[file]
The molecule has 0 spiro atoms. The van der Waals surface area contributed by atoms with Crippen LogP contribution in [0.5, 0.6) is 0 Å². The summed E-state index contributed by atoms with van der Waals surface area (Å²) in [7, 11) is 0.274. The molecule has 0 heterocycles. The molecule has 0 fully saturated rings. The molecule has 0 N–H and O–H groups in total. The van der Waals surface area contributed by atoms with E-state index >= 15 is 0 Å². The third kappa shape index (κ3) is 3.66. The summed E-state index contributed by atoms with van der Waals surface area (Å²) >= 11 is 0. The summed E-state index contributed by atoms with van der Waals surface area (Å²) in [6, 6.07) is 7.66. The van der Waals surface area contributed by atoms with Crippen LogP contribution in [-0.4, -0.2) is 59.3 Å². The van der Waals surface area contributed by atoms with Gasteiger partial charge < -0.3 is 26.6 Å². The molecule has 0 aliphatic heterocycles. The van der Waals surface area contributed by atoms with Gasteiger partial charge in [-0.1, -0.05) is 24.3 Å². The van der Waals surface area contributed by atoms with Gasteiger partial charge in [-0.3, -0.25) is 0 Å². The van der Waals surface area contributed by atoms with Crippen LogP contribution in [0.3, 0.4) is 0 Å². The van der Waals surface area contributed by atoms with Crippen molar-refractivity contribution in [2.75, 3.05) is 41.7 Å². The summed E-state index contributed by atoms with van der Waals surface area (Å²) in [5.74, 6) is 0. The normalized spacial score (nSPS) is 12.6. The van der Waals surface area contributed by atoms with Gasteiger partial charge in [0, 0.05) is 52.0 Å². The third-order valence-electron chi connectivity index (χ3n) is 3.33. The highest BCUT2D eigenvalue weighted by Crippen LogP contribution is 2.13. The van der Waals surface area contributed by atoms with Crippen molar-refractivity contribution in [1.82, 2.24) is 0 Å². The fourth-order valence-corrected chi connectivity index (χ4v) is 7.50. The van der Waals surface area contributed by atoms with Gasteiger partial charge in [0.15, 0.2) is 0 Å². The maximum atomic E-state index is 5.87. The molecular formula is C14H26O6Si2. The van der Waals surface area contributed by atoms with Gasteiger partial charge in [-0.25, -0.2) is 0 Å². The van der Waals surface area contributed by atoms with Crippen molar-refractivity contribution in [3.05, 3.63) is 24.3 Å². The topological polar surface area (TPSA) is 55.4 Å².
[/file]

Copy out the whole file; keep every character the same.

The molecule has 0 spiro atoms. The van der Waals surface area contributed by atoms with Crippen LogP contribution in [0.5, 0.6) is 0 Å². The summed E-state index contributed by atoms with van der Waals surface area (Å²) in [7, 11) is 0.274. The molecule has 0 heterocycles. The molecule has 0 fully saturated rings. The molecule has 0 N–H and O–H groups in total. The van der Waals surface area contributed by atoms with E-state index >= 15 is 0 Å². The third kappa shape index (κ3) is 3.66. The summed E-state index contributed by atoms with van der Waals surface area (Å²) >= 11 is 0. The summed E-state index contributed by atoms with van der Waals surface area (Å²) in [6, 6.07) is 7.66. The van der Waals surface area contributed by atoms with Crippen LogP contribution in [-0.4, -0.2) is 59.3 Å². The van der Waals surface area contributed by atoms with Gasteiger partial charge < -0.3 is 26.6 Å². The molecule has 0 aliphatic heterocycles. The van der Waals surface area contributed by atoms with Gasteiger partial charge in [-0.1, -0.05) is 24.3 Å². The van der Waals surface area contributed by atoms with Gasteiger partial charge in [-0.3, -0.25) is 0 Å². The van der Waals surface area contributed by atoms with Crippen LogP contribution in [0.3, 0.4) is 0 Å². The van der Waals surface area contributed by atoms with Crippen molar-refractivity contribution in [2.75, 3.05) is 41.7 Å². The summed E-state index contributed by atoms with van der Waals surface area (Å²) in [5.74, 6) is 0. The normalized spacial score (nSPS) is 12.6. The van der Waals surface area contributed by atoms with Gasteiger partial charge in [0, 0.05) is 52.0 Å². The third-order valence-electron chi connectivity index (χ3n) is 3.33. The highest BCUT2D eigenvalue weighted by Crippen LogP contribution is 2.13. The van der Waals surface area contributed by atoms with Crippen molar-refractivity contribution in [1.82, 2.24) is 0 Å². The fourth-order valence-corrected chi connectivity index (χ4v) is 7.50. The van der Waals surface area contributed by atoms with Gasteiger partial charge in [0.15, 0.2) is 0 Å². The maximum atomic E-state index is 5.87. The molecular formula is C14H26O6Si2. The van der Waals surface area contributed by atoms with Gasteiger partial charge in [-0.25, -0.2) is 0 Å². The van der Waals surface area contributed by atoms with Crippen molar-refractivity contribution in [3.05, 3.63) is 24.3 Å². The topological polar surface area (TPSA) is 55.4 Å².